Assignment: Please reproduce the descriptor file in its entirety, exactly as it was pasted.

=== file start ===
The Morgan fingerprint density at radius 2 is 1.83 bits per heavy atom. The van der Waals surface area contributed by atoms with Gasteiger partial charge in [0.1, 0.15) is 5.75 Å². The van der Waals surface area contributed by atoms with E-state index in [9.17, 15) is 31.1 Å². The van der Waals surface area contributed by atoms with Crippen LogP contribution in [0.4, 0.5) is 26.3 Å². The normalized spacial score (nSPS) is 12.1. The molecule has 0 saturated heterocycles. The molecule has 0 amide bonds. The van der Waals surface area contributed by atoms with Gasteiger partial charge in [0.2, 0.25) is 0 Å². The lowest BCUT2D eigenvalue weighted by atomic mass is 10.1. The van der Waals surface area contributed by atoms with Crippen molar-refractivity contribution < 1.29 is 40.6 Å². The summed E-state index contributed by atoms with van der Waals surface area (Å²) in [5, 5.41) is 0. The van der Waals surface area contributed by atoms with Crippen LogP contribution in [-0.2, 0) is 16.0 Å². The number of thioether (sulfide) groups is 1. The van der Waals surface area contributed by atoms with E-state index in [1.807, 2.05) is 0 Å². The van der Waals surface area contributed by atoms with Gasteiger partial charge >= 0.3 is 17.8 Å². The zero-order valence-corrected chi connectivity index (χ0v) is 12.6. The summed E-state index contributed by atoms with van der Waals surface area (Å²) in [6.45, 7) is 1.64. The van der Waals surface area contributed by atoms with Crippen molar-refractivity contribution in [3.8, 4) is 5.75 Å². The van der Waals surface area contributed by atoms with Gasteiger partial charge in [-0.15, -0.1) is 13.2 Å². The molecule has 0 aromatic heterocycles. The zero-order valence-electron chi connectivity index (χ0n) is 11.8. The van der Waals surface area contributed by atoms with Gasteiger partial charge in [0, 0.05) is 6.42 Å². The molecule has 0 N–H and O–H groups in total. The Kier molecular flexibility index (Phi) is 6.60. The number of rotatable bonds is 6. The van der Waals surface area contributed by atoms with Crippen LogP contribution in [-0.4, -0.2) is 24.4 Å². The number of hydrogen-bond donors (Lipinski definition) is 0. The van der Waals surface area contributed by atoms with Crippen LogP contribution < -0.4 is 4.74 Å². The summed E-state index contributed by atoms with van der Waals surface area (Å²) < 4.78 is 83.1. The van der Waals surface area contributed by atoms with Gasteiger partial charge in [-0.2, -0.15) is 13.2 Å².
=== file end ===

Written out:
The Morgan fingerprint density at radius 2 is 1.83 bits per heavy atom. The van der Waals surface area contributed by atoms with Gasteiger partial charge in [0.1, 0.15) is 5.75 Å². The van der Waals surface area contributed by atoms with E-state index in [9.17, 15) is 31.1 Å². The van der Waals surface area contributed by atoms with Crippen LogP contribution in [0.4, 0.5) is 26.3 Å². The normalized spacial score (nSPS) is 12.1. The molecule has 0 saturated heterocycles. The molecule has 0 amide bonds. The van der Waals surface area contributed by atoms with Gasteiger partial charge in [0.2, 0.25) is 0 Å². The lowest BCUT2D eigenvalue weighted by atomic mass is 10.1. The van der Waals surface area contributed by atoms with Crippen molar-refractivity contribution < 1.29 is 40.6 Å². The summed E-state index contributed by atoms with van der Waals surface area (Å²) in [5, 5.41) is 0. The van der Waals surface area contributed by atoms with Crippen LogP contribution in [-0.2, 0) is 16.0 Å². The number of thioether (sulfide) groups is 1. The van der Waals surface area contributed by atoms with E-state index in [1.807, 2.05) is 0 Å². The van der Waals surface area contributed by atoms with Gasteiger partial charge >= 0.3 is 17.8 Å². The zero-order valence-corrected chi connectivity index (χ0v) is 12.6. The summed E-state index contributed by atoms with van der Waals surface area (Å²) in [6.45, 7) is 1.64. The van der Waals surface area contributed by atoms with Crippen molar-refractivity contribution in [3.8, 4) is 5.75 Å². The van der Waals surface area contributed by atoms with Gasteiger partial charge in [-0.15, -0.1) is 13.2 Å². The molecule has 0 aromatic heterocycles. The zero-order valence-electron chi connectivity index (χ0n) is 11.8. The van der Waals surface area contributed by atoms with Gasteiger partial charge in [0, 0.05) is 6.42 Å². The molecule has 0 N–H and O–H groups in total. The Kier molecular flexibility index (Phi) is 6.60. The number of rotatable bonds is 6. The van der Waals surface area contributed by atoms with Crippen LogP contribution in [-0.4, -0.2) is 24.4 Å². The number of hydrogen-bond donors (Lipinski definition) is 0. The van der Waals surface area contributed by atoms with Crippen LogP contribution < -0.4 is 4.74 Å². The summed E-state index contributed by atoms with van der Waals surface area (Å²) < 4.78 is 83.1. The van der Waals surface area contributed by atoms with Gasteiger partial charge in [-0.2, -0.15) is 13.2 Å².